I read the blurb on this story and thought the background of the characters and the shifter world building made it sound interesting. The heroine is a former therapist to shifters and left her position because she got burned out because in this shifter world building males can’t help the mating pull and females have a choice. The thing that should have flagged me was that the blurb also said the heroine wanted nothing to do with mating for herself because she was afraid of she or her mate dealing with what happened when the mate died. And so any dissatisfaction I felt reading this one is on me. The writing is good, the characters were well developed, and the plot was decent. The world building about the fated mate was fascinating and creative.
The story begins when Aidan is dealing with his friend, Liam, going through the grief called Dsertion when he marks his mate, but gets rejected. Liam goes into a catatonic state so Aidan calls on a specialist, Dr. Jaylin Avgar, to help him. She reluctantly agrees to come.
Jaylin, a half shifter half human therapist, made the decision to stop including shifters as part of her caseload. She can’t handle the heartbreaking stuff they go through as a result of their mating issues. Her heart is tender and she can’t in good conscience resist helping the traumatized shifter who is only a short drive away when there are no other specialists close enough. When she gets there to the cabin in the woods to help Liam, Jaylin is bowled over by her instant attraction to his friend, Aidan. Aidan is obviously in the same state she notices. She wants to runaway fast even though she stays for Liam’s sake.
Thus begins the cat and mouse game when Aidan tries to convince Jaylin that she is his mate and they should be together. She puts up walls and he scrambles to quickly tear them down. When she really digs in and denies all the obvious, he pulls out his old hated persona and plays hardball with her. His move does have the desired results, but even then she’s still willing to pull back. It takes a tragic circumstance to open her eyes, but it might be too late.
As I said before, there are many really wonderful elements to this story, but there are a few things that really annoyed me. Good elements were the worldbuilding particularly the side story about Liam’s tragic love affair and the enjoyable storytelling style. I am so curious about Britton’s reasons for distancing himself from his own shifter world. I loved the changes in perspective that allowed me into everyone’s heads to see what they were thinking. I liked most of the characters.
Unfortunately, one of the annoyances was a biggie. I didn’t like the heroine much of the time. This gal is so far up the River Denial that she’s exploring the headwaters. I was okay with this at the beginning until it went on too long for me. The other issue about her that angered me was that she of all people shouldn’t have been so ignorant about the truth since she not only grew up in a loving family home with a shifter for a parent and knew other shifters and half-shifters, but she also had a nice dandy higher education that should have kept her open and objective. Nope, didn’t help because she willfully saw what she wanted to see (and to be fair, later she admits this). Truthfully, I found it ironic that a therapist was in need of therapy. This was obvious to me from the beginning. She spouted that she’d only take a human mate because of not wanting to deal with the death issue and the old phrase about the only things you can count on being death and taxes kept cycling through my head (hello honey, humans die too; bereft humans grieve too). Even her friend observed that she really shouldn’t be closing herself off the way she was. I just can’t understand the difference that she draws the line over. So the fact that much of the story was about her running as hard and as fast as she could from Aidan and her own feelings just irritated the heck out of me. It was late in the book when she had the epiphenal moment of ‘oh, wow how did I not see the truth before?’ and I could only role my eyes. I also was none to pleased from a few times when her behavior came across as a cruel tease- hot & cold, come hither physical displays while her mouth still said ‘no’. I doubt the author intended for her to appear that way and Jaylin’s tender side kept me from really believing it, but yet again it was still harming Aidan and making it harder for him. Now just to be clear, I wouldn’t have been upset if this was about her telling a guy ‘no’ and having no interest in him, but it was obvious even in their first encounter and afterward being privy to her internal monologue that she was just as interested as he was. He knew her feelings were as strong as his own which is why he pushed.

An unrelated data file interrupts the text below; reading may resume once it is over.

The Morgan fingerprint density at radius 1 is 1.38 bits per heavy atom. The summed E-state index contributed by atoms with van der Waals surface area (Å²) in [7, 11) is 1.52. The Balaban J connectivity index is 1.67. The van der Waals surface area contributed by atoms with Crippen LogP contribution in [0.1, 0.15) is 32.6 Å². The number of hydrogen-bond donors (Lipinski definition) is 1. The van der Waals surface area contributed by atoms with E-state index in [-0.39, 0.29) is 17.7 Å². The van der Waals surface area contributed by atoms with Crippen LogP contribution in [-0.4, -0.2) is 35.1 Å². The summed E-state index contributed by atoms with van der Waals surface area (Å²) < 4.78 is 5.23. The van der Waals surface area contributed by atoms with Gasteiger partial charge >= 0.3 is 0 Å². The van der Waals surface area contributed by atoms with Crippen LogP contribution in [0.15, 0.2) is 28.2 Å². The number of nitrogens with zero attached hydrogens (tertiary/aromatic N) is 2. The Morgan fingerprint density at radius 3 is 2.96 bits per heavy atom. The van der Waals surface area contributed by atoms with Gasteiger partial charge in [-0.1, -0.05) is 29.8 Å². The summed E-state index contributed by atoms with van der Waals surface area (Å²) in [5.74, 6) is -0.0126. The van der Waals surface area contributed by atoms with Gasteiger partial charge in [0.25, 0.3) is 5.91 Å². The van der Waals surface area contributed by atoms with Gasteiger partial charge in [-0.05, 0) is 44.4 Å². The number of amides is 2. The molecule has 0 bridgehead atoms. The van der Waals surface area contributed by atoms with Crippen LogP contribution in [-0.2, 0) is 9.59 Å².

Alright, I’ll wrap up my thoughts with this. Yes, I went on and on about what irritated me, but I also want to leave the last impression to be that this is an enjoyable read that had many wonderful qualities balancing things out. What bothered me may not bother someone else. I would definitely read a book about Aidan’s friends Liam or Brit or Jaylin’s friend Pam because the author is a good storyteller. I recommend this to those who love steamy shifter romance and want to delve into a new shifter world with a unique idea about the destined mate.
Latest posts by Sophia Rose (see all)
- Spotlight: Harlequin Holiday Blog Tour with Sheila Roberts - December 14, 2019
- Spotlight: Harlequin Holiday Blog Tour with Brenda Novak - December 12, 2019
- Review: Christmas in Silver Springs by Brenda Novak - December 12, 2019
- Review: Epedition, Estimation, and Other Dangerous Pursuits by Lyn Gala - December 9, 2019
- Review: Forgotten Sea by Virginia Kantra - December 7, 2019